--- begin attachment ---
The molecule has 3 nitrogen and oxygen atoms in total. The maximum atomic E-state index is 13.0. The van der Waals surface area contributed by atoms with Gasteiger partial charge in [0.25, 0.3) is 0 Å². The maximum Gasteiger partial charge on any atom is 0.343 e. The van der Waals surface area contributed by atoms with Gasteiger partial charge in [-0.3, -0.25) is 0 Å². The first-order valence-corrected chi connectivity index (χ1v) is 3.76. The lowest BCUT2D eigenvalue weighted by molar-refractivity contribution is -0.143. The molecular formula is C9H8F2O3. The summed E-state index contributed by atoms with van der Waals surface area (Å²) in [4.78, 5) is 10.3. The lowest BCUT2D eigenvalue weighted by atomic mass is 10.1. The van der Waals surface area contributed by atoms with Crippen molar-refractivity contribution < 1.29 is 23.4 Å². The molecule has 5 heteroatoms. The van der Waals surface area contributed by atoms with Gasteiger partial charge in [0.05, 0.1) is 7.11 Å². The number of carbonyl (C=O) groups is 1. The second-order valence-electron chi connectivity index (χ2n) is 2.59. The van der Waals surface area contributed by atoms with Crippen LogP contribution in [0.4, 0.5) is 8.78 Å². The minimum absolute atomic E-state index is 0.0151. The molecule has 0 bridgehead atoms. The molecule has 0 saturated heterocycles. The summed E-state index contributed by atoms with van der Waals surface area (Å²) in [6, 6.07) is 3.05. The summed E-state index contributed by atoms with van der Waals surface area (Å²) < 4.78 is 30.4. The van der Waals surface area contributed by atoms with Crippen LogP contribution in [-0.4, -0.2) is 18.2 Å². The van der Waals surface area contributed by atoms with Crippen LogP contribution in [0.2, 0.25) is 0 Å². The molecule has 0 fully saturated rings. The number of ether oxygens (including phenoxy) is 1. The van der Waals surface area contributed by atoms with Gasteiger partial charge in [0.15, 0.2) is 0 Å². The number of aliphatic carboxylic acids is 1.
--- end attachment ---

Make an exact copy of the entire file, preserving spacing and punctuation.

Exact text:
The molecule has 3 nitrogen and oxygen atoms in total. The maximum atomic E-state index is 13.0. The van der Waals surface area contributed by atoms with Gasteiger partial charge in [0.25, 0.3) is 0 Å². The maximum Gasteiger partial charge on any atom is 0.343 e. The van der Waals surface area contributed by atoms with Gasteiger partial charge in [-0.3, -0.25) is 0 Å². The first-order valence-corrected chi connectivity index (χ1v) is 3.76. The lowest BCUT2D eigenvalue weighted by molar-refractivity contribution is -0.143. The molecular formula is C9H8F2O3. The summed E-state index contributed by atoms with van der Waals surface area (Å²) in [4.78, 5) is 10.3. The lowest BCUT2D eigenvalue weighted by atomic mass is 10.1. The van der Waals surface area contributed by atoms with Crippen molar-refractivity contribution < 1.29 is 23.4 Å². The molecule has 5 heteroatoms. The van der Waals surface area contributed by atoms with Gasteiger partial charge in [0.05, 0.1) is 7.11 Å². The number of carbonyl (C=O) groups is 1. The second-order valence-electron chi connectivity index (χ2n) is 2.59. The van der Waals surface area contributed by atoms with Crippen LogP contribution in [0.4, 0.5) is 8.78 Å². The minimum absolute atomic E-state index is 0.0151. The molecule has 0 bridgehead atoms. The molecule has 0 saturated heterocycles. The summed E-state index contributed by atoms with van der Waals surface area (Å²) in [6, 6.07) is 3.05. The summed E-state index contributed by atoms with van der Waals surface area (Å²) < 4.78 is 30.4. The van der Waals surface area contributed by atoms with Crippen LogP contribution in [-0.4, -0.2) is 18.2 Å². The van der Waals surface area contributed by atoms with Crippen LogP contribution in [0.2, 0.25) is 0 Å². The molecule has 0 fully saturated rings. The number of ether oxygens (including phenoxy) is 1. The van der Waals surface area contributed by atoms with Gasteiger partial charge in [0.15, 0.2) is 0 Å². The number of aliphatic carboxylic acids is 1.